Background: Coeliac disease has an increased prevalence in a number of autoimmune endocrine conditions. An association between coeliac disease and Addison's disease has been proposed in isolated case reports, but has not been formally studied.
Aim: To investigate the extent of this association.
Design: Prospective screening of patients with confirmed Addison's disease.
Methods: From central computerized records, we identified all living patients with a diagnosis of autoimmune Addison's disease in the past 30 years and presently attending our affiliated hospitals. After exclusions, 44 were invited to attend for screening.
Results: Of 41 patients screened, five (12.2%) had coeliac disease: Three were previously diagnosed coeliacs and this was confirmed on review, including examination of biopsy material. A further two had positive IgA‐endomysial antibodies. Histological confirmation was obtained in both cases. Neither had laboratory or clinical evidence of malabsorption.
Discussion: In this series of patients with Addison's disease, a higher co‐morbidity with coeliac disease was observed than in any previously studied endocrine condition. We recommend that coeliac serology (anti‐endomysial and tissue transglutaminase antibody) testing be incorporated routinely into the autoimmune screen for other conditions in patients with Addison's disease.
The prevalence of coeliac disease in the West of Europe approaches 0.8%.1,,2 The availability of specific and sensitive serological tests, particularly the anti‐endomysial and tissue transglutaminase antibodies, has facilitated widespread screening.3,,4 While the value of serological screening in the general population is not established, targeted screening of high‐risk population subsets is of particular clinical importance. Individuals at risk include those with a positive family history, and those with associated autoimmune endocrinopathies.
The increased prevalence of coeliac disease in the context of autoimmune thyroid disease (5.4%) and insulin‐dependent diabetes mellitus (5.0%) has received much attention.5–,9 While the impact of coeliac disease on the clinical course of coexisting autoimmune conditions is unclear, a cause‐and‐effect relationship has recently been proposed.10 Specifically, the duration of gluten exposure has been reported to be linked to the prevalence of autoimmune disorders in coeliac patients. In those coeliacs diagnosed after the age of 10 years, the prevalence of autoimmune disorders is up to seven‐fold higher than in healthy controls.10 This further strengthens the argument for early diagnosis and treatment through appropriate screening.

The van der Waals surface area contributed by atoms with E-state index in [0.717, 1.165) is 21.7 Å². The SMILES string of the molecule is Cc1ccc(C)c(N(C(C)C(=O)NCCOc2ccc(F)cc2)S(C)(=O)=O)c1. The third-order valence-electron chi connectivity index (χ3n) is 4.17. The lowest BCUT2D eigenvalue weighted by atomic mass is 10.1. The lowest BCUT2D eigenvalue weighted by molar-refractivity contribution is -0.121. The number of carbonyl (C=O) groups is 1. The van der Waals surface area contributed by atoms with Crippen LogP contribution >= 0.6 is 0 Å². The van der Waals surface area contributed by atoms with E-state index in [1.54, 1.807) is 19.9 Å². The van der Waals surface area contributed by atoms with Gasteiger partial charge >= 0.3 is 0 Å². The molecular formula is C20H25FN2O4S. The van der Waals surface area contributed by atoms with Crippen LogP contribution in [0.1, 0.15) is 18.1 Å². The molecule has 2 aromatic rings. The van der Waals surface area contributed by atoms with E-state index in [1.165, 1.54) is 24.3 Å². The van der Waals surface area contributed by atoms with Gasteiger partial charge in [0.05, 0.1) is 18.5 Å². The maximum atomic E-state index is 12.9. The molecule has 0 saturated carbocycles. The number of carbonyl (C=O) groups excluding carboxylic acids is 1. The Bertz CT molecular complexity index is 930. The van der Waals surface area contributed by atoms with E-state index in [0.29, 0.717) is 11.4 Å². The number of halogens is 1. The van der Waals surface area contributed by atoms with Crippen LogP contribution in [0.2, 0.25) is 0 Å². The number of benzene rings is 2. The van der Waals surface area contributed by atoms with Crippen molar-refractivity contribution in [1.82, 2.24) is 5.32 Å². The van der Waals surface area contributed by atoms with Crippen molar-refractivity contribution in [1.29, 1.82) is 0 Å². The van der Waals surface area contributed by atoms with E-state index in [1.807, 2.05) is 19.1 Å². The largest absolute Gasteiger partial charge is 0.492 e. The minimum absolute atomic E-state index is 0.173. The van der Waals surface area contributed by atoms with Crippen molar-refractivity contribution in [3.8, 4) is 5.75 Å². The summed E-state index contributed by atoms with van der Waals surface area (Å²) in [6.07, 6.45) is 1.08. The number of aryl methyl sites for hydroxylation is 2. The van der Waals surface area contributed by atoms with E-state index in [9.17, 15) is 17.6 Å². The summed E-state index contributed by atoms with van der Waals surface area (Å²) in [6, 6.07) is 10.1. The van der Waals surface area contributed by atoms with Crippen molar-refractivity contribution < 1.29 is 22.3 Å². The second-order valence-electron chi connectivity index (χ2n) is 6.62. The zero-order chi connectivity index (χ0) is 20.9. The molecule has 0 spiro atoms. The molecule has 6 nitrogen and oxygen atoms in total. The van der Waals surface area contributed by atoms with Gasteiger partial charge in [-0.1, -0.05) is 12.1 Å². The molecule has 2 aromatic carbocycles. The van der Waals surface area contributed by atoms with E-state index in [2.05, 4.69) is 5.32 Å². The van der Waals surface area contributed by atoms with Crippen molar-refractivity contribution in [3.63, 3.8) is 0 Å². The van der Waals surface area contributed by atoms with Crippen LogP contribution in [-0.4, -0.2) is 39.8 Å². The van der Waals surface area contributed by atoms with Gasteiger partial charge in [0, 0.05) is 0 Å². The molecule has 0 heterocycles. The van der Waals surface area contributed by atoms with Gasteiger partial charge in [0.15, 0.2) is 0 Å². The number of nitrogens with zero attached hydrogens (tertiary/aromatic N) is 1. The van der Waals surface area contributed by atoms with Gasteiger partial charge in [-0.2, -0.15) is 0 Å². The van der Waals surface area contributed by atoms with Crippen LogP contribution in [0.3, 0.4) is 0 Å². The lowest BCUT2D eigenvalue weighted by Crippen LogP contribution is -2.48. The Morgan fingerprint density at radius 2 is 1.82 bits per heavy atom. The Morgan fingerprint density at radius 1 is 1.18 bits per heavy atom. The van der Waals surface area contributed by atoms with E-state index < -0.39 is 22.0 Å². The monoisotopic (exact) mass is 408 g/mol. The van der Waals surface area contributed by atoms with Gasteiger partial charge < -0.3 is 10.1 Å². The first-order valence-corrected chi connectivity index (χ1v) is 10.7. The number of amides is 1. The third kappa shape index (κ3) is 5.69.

Addison's disease is an endocrine condition in which co‐existing coeliac disease could have serious clinical implications. Firstly, there is a crossover of symptoms between malabsorption and the vague gastrointestinal symptoms due to adrenocortical insufficiency, which may compound clinical diagnosis. Secondly, chronic steroid administration, albeit at physiological doses, may result in delayed or atypical presentation of coeliac disease. Thirdly, malabsorption associated with coeliac disease may alter steroid bioavailability in patients with Addison's disease on replacement doses of steroids.
Scattered case reports of an association between coeliac disease and Addison's disease can be found in the literature,11–,15 but there has been no formal study to date. Our objective was to review a series of patients with autoimmune Addison's disease and to estimate the prevalence of coeliac disease in autoimmune Addison's disease.
From central computerized records, we identified and reviewed all patients with a diagnosis of adrenal insufficiency in the past 30 years (n=91). The diagnosis of primary adrenal insufficiency was confirmed on the basis of recognized clinical manifestations (Table 1) accompanied by an elevated ACTH and/or a flat response to dynamic ACTH testing. Autoimmune adrenalitis was inferred by the demonstration of positive adrenal antibodies and/or the exclusion of other aetiologies, particularly infection (including tuberculosis), haemorrhage and primary or metastatic malignancy.16,,17
Of the 91 patients identified, the following exclusions were made (Table 2); 13 whose adrenal insufficiency was secondary to a pituitary tumour or surgery, four who had tuberculous adrenalitis, three who had iatrogenic disease, and another who had Sheehan's syndrome. Seven patients had died, and a further 19 patients were excluded either because they had relocated outside this catchment area (2), or because there was insufficient information available to confirm the diagnosis of autoimmune Addison's disease according to the above clinical or laboratory criteria (17). The remaining 44 patients, with confirmed autoimmune Addison's disease comprised the study population.
IgA anti‐endomysial and/or tissue transglutaminase antibody testing was used to screen for coeliac disease. All patients with positive serology were invited to attend for endoscopic distal duodenal biopsy. Biopsy specimens in those patients with a previous diagnosis of coeliac disease were reviewed to confirm the diagnosis. Informed consent was obtained from all participants. Approval of the study protocol was obtained from the Clinical Research Ethics Committee of the Cork Teaching Hospitals.
Of the patients with autoimmune Addison's disease, 41/44 attended for screening. (21 male, 20 female). Mean age at diagnosis was 34 years, (range 7–66 years, median 37 years). Mean duration of Addison's disease was 10 years, (range 1–30 years, median 9 years). Adrenal antibodies were available and positive in 29/44 subjects. In the remaining 16 patients, an autoimmune aetiology was inferred by the exclusion of other causative factors.